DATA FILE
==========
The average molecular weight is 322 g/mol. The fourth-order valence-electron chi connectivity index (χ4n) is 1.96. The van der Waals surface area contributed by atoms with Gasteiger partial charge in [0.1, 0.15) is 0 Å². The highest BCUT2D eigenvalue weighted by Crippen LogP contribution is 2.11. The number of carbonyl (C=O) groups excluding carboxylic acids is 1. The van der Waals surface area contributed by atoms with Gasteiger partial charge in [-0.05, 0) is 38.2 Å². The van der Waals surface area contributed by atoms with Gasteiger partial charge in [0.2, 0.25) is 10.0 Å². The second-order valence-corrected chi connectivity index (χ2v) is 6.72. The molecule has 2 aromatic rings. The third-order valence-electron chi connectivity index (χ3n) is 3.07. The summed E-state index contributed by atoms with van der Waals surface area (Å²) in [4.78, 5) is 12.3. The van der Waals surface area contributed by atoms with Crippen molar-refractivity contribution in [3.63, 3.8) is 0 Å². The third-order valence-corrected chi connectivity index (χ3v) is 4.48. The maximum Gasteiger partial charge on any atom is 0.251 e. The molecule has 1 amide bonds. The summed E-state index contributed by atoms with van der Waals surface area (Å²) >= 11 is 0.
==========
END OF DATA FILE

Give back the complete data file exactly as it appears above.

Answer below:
The average molecular weight is 322 g/mol. The fourth-order valence-electron chi connectivity index (χ4n) is 1.96. The van der Waals surface area contributed by atoms with Gasteiger partial charge in [0.1, 0.15) is 0 Å². The highest BCUT2D eigenvalue weighted by Crippen LogP contribution is 2.11. The number of carbonyl (C=O) groups excluding carboxylic acids is 1. The van der Waals surface area contributed by atoms with Gasteiger partial charge in [-0.05, 0) is 38.2 Å². The van der Waals surface area contributed by atoms with Gasteiger partial charge in [0.2, 0.25) is 10.0 Å². The second-order valence-corrected chi connectivity index (χ2v) is 6.72. The molecule has 2 aromatic rings. The third-order valence-electron chi connectivity index (χ3n) is 3.07. The summed E-state index contributed by atoms with van der Waals surface area (Å²) in [4.78, 5) is 12.3. The van der Waals surface area contributed by atoms with Crippen molar-refractivity contribution in [3.63, 3.8) is 0 Å². The third-order valence-corrected chi connectivity index (χ3v) is 4.48. The maximum Gasteiger partial charge on any atom is 0.251 e. The molecule has 1 amide bonds. The summed E-state index contributed by atoms with van der Waals surface area (Å²) >= 11 is 0.